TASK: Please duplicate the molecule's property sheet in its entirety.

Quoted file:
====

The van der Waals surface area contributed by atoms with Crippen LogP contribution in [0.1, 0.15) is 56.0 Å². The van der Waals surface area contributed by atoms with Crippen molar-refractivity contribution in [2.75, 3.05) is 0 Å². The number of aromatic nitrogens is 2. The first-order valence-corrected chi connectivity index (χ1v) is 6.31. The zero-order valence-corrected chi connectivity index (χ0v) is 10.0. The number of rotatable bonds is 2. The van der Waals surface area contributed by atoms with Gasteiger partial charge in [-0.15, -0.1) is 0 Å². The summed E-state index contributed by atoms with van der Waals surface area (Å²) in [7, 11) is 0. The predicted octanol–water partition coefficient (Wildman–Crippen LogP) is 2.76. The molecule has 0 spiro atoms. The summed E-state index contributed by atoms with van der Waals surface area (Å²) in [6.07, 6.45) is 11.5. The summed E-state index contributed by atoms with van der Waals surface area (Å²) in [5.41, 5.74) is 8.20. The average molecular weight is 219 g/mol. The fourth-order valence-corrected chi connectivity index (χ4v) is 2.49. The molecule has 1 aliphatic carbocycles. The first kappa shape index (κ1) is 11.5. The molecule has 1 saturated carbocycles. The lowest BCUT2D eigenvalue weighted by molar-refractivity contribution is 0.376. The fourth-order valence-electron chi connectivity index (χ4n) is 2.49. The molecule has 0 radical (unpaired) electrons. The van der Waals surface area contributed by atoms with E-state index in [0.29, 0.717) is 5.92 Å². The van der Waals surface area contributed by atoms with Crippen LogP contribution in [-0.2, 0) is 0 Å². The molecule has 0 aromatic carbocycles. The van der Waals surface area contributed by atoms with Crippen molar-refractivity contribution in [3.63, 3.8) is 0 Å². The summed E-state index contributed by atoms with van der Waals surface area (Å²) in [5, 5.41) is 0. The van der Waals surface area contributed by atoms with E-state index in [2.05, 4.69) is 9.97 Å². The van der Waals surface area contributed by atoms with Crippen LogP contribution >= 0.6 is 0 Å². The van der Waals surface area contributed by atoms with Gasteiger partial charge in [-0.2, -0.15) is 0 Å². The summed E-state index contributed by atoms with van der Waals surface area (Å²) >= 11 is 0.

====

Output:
The van der Waals surface area contributed by atoms with Crippen LogP contribution in [0.1, 0.15) is 56.0 Å². The van der Waals surface area contributed by atoms with Crippen molar-refractivity contribution in [2.75, 3.05) is 0 Å². The number of aromatic nitrogens is 2. The first-order valence-corrected chi connectivity index (χ1v) is 6.31. The zero-order valence-corrected chi connectivity index (χ0v) is 10.0. The number of rotatable bonds is 2. The van der Waals surface area contributed by atoms with Gasteiger partial charge in [-0.15, -0.1) is 0 Å². The summed E-state index contributed by atoms with van der Waals surface area (Å²) in [7, 11) is 0. The predicted octanol–water partition coefficient (Wildman–Crippen LogP) is 2.76. The molecule has 0 spiro atoms. The summed E-state index contributed by atoms with van der Waals surface area (Å²) in [6.07, 6.45) is 11.5. The summed E-state index contributed by atoms with van der Waals surface area (Å²) in [5.41, 5.74) is 8.20. The average molecular weight is 219 g/mol. The fourth-order valence-corrected chi connectivity index (χ4v) is 2.49. The molecule has 1 aliphatic carbocycles. The first kappa shape index (κ1) is 11.5. The molecule has 1 saturated carbocycles. The lowest BCUT2D eigenvalue weighted by molar-refractivity contribution is 0.376. The fourth-order valence-electron chi connectivity index (χ4n) is 2.49. The molecule has 0 radical (unpaired) electrons. The van der Waals surface area contributed by atoms with E-state index in [0.29, 0.717) is 5.92 Å². The van der Waals surface area contributed by atoms with Crippen LogP contribution in [-0.2, 0) is 0 Å². The molecule has 0 aromatic carbocycles. The van der Waals surface area contributed by atoms with Crippen molar-refractivity contribution in [3.63, 3.8) is 0 Å². The summed E-state index contributed by atoms with van der Waals surface area (Å²) in [5, 5.41) is 0. The van der Waals surface area contributed by atoms with E-state index in [2.05, 4.69) is 9.97 Å². The van der Waals surface area contributed by atoms with Crippen LogP contribution >= 0.6 is 0 Å². The van der Waals surface area contributed by atoms with Gasteiger partial charge in [-0.2, -0.15) is 0 Å². The summed E-state index contributed by atoms with van der Waals surface area (Å²) >= 11 is 0.